U.S. District Judge Kevin Castel of the U.S. District Court for the Southern District of New York said qualifying language in the Joint Proxy and the Merger Agreement sent to shareholders did not disclose BofA’s consent to the Merrill bonuses. He rejected defendants’ contention that the Joint Proxy and the Merger Agreement could not plausibly be alleged to have been false and misleading, based in part on qualifying language that permitted Merrill to administer special employee compensation.
While the defendants argued, among other things, that Securities and Exchange Commission (SEC) regulations do not require disclosure of bonuses in proxy statements, Castel ruled that the absence of an express disclosure obligation does not immunize statements that were, in fact, alleged to have been materially false and misleading.
Castel also found that the securities complaint adequately alleges the materiality of defendants’ omissions concerning fourth quarter 2008 losses. “[A]t the time the Joint Proxy [was] issued, the defendants were aware that Merrill had suffered historically large losses in October. By the time the Joint Proxy [was] issued, the stormy forecast for the fourth quarter was not merely a projection: the storm had arrived. These losses were a known fact to company insiders, yet were not disclosed to BofA’s shareholders,” Castel wrote.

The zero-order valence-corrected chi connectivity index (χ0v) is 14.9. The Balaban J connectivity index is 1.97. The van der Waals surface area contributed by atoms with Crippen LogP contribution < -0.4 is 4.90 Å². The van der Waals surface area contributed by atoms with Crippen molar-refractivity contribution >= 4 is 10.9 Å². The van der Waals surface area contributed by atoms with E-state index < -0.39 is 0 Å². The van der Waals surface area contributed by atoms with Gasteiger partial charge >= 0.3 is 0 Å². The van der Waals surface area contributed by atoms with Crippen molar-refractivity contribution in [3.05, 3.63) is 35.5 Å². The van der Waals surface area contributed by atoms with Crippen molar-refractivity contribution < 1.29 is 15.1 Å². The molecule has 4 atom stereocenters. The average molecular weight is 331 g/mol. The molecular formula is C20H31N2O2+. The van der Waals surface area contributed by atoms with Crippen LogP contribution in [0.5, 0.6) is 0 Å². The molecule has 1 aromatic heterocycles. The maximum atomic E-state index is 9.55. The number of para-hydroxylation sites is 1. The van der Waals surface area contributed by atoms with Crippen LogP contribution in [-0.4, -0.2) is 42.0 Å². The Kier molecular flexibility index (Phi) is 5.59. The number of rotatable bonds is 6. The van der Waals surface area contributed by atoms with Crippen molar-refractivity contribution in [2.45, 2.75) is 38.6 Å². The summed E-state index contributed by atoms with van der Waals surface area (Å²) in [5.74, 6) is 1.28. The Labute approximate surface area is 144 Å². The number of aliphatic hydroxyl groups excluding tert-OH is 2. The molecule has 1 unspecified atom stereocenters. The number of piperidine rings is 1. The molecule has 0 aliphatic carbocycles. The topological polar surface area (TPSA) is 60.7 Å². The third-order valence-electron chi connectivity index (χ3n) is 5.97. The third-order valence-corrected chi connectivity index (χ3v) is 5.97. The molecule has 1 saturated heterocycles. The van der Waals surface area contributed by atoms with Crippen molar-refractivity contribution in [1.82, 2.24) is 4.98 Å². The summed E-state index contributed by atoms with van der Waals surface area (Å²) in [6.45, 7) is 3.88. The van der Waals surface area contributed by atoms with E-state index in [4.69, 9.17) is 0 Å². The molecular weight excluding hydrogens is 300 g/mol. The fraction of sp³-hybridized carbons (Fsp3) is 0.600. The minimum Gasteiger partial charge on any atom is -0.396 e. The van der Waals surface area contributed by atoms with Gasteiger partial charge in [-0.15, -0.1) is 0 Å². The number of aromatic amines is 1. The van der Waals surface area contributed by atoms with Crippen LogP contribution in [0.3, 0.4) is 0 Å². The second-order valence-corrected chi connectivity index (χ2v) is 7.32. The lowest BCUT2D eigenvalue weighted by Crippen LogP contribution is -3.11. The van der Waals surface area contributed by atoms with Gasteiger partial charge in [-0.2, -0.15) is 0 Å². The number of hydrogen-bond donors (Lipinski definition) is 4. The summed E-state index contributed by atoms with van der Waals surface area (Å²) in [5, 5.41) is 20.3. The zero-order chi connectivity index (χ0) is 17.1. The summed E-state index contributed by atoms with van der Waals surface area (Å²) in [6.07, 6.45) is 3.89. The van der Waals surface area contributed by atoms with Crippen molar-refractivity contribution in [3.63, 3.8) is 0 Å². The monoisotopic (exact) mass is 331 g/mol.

A group of public pension funds in America (see Public Pension Group Vies for Lead Plaintiff in BoA Suit) and Europe (see Europe’s Largest Pension Fund Sues BofA over Merrill Lynch Deal) charged that material misstatements and nondisclosures inflated Bank of America’s stock price and facilitated shareholder approval of its agreement to acquire Merrill Lynch in January 2009. They claim the shareholders’ approval was based on a proxy statement hiding important facts.The opinion is at http://legacy.plansponsor.com/uploadfiles/bankofamericasecuritiessuit.pdf.
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